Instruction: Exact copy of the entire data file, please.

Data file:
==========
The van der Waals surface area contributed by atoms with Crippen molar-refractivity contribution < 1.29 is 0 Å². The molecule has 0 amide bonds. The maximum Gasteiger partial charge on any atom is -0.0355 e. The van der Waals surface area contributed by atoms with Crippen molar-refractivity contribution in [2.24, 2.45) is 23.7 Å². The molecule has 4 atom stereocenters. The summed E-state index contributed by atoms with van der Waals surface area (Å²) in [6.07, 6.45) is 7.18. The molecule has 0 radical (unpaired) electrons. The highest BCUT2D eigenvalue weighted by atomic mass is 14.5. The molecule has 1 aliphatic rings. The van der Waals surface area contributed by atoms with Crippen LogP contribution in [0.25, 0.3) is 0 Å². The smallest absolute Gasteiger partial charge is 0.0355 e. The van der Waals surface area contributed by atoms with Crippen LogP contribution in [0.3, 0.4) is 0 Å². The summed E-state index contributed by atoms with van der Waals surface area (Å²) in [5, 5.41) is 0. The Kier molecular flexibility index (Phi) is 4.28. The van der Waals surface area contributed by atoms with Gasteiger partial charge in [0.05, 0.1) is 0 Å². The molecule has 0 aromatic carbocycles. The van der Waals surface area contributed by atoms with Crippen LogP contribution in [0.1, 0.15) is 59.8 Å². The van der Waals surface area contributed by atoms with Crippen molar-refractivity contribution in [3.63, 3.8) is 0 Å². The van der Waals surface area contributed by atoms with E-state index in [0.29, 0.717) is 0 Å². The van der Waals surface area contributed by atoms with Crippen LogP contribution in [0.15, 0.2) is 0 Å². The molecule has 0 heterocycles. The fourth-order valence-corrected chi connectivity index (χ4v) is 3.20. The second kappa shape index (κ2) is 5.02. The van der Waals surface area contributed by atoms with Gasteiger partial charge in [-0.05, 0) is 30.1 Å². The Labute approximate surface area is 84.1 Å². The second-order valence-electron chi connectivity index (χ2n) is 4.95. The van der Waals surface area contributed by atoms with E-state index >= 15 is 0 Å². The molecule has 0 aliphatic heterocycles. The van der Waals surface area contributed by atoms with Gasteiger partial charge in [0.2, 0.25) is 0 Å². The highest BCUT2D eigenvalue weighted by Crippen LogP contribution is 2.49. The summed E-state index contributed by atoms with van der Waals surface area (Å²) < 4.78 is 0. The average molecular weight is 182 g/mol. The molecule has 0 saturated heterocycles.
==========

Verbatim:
The van der Waals surface area contributed by atoms with Crippen molar-refractivity contribution < 1.29 is 0 Å². The molecule has 0 amide bonds. The maximum Gasteiger partial charge on any atom is -0.0355 e. The van der Waals surface area contributed by atoms with Crippen molar-refractivity contribution in [2.24, 2.45) is 23.7 Å². The molecule has 4 atom stereocenters. The summed E-state index contributed by atoms with van der Waals surface area (Å²) in [6.07, 6.45) is 7.18. The molecule has 0 radical (unpaired) electrons. The highest BCUT2D eigenvalue weighted by atomic mass is 14.5. The molecule has 1 aliphatic rings. The van der Waals surface area contributed by atoms with Crippen LogP contribution in [0.25, 0.3) is 0 Å². The smallest absolute Gasteiger partial charge is 0.0355 e. The van der Waals surface area contributed by atoms with Crippen LogP contribution in [0.3, 0.4) is 0 Å². The summed E-state index contributed by atoms with van der Waals surface area (Å²) in [5, 5.41) is 0. The Kier molecular flexibility index (Phi) is 4.28. The van der Waals surface area contributed by atoms with Gasteiger partial charge in [0.05, 0.1) is 0 Å². The molecule has 0 aromatic carbocycles. The van der Waals surface area contributed by atoms with Crippen LogP contribution in [0.1, 0.15) is 59.8 Å². The van der Waals surface area contributed by atoms with Crippen molar-refractivity contribution in [3.63, 3.8) is 0 Å². The van der Waals surface area contributed by atoms with E-state index in [0.29, 0.717) is 0 Å². The van der Waals surface area contributed by atoms with Crippen LogP contribution in [0.15, 0.2) is 0 Å². The molecule has 0 heterocycles. The fourth-order valence-corrected chi connectivity index (χ4v) is 3.20. The second kappa shape index (κ2) is 5.02. The van der Waals surface area contributed by atoms with Gasteiger partial charge in [-0.05, 0) is 30.1 Å². The Labute approximate surface area is 84.1 Å². The second-order valence-electron chi connectivity index (χ2n) is 4.95. The van der Waals surface area contributed by atoms with E-state index >= 15 is 0 Å². The molecule has 0 aliphatic heterocycles. The van der Waals surface area contributed by atoms with Gasteiger partial charge in [0.2, 0.25) is 0 Å². The highest BCUT2D eigenvalue weighted by Crippen LogP contribution is 2.49. The summed E-state index contributed by atoms with van der Waals surface area (Å²) < 4.78 is 0. The average molecular weight is 182 g/mol. The molecule has 0 saturated heterocycles.